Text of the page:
In drawing class it was so easy to draw things as I thought they were rather than as they actually were. Getting the shape wrong, the proportions wrong, the relationship to other objects wrong.
In watercolor class it was so easy to see the colors as I thought they were. Leaves are green, for heaven’s sake. In reality they were a multitude of greens and grays and blues, and some almost black as they lay in the shadow of other leaves.
Art class showed me that I see things as I think they are rather than as they actually are. The eyes take in the reality but my brain takes the reality then makes shortcuts and ignores the complexity of the reality. I then draw what my brain “knows” rather than what my eyes see.
This made me wonder how much else of what I “know” is really just a shortcut that my brain made to avoid complexity. How much of what I “know” – about the world, about economics, about politics, about relationships, about people, about possibilities and impossibilities – is really just shortcuts created by my brain to avoid dealing with the difficult complexities of reality?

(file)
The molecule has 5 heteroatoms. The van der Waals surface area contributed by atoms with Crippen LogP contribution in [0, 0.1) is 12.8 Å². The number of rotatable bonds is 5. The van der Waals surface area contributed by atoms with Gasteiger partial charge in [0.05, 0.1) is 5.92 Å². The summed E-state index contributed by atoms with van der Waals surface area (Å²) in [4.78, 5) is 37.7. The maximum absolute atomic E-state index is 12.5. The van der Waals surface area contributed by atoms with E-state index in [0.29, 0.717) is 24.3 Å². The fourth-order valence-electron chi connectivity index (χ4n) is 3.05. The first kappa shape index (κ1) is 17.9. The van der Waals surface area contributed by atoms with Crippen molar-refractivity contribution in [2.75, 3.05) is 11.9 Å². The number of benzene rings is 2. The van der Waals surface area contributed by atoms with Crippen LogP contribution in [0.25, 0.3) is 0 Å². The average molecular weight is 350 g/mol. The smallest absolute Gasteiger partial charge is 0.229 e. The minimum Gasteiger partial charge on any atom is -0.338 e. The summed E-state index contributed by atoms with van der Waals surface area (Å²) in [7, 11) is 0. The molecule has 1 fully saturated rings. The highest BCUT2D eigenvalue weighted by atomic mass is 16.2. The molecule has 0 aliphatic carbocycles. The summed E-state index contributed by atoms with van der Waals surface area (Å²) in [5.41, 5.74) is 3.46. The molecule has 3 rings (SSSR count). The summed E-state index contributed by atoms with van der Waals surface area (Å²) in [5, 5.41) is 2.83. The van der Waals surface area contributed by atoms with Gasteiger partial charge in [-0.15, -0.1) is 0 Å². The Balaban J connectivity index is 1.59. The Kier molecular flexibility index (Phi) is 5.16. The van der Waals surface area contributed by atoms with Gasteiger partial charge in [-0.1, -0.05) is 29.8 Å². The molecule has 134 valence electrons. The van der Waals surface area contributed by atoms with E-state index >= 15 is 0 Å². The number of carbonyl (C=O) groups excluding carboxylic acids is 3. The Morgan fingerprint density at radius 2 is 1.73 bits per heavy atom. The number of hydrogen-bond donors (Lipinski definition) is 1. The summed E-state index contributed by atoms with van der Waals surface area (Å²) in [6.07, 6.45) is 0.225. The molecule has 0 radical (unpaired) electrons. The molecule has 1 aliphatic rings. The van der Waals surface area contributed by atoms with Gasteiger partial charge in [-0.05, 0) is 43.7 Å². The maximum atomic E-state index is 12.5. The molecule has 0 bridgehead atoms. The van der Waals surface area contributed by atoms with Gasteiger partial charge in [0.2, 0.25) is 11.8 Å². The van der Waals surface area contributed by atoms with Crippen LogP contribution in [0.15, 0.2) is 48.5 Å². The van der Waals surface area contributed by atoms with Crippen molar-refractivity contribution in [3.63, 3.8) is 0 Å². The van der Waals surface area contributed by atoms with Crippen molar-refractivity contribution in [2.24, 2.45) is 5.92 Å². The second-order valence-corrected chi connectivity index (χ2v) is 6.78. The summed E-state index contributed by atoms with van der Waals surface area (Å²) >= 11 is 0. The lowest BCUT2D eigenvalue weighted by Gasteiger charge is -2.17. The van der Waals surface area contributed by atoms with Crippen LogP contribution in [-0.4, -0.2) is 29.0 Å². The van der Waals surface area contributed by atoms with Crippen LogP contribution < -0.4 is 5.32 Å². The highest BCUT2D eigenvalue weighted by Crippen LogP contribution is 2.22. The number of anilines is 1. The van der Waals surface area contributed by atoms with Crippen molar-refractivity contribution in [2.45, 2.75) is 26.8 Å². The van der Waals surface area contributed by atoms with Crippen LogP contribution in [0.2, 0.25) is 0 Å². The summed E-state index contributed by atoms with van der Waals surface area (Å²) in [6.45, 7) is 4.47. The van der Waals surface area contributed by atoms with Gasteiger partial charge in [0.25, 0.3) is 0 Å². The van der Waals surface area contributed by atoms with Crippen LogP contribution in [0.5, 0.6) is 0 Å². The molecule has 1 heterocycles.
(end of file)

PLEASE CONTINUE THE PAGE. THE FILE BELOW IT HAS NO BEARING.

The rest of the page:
How much of what I fear – making a fool of myself, failing in some way, doing some house project – is just my brain taking a shortcut to avoid reality?
Art forces me to recognize the disconnect between reality and what I “know” because I can see that my artwork bears little relationship to the thing I’m drawing or painting. The output doesn’t match the input. With skill and dedicated practice I can bring the two closer together.
But other aspects of life rarely have an output that I can compare to reality, so I’m rarely faced with the disconnect. And so I don’t know where I have a disconnect. I don’t know what skill or what dedicated practice will bring my “knowledge” closer to reality.
How do I solve this? How do you solve this?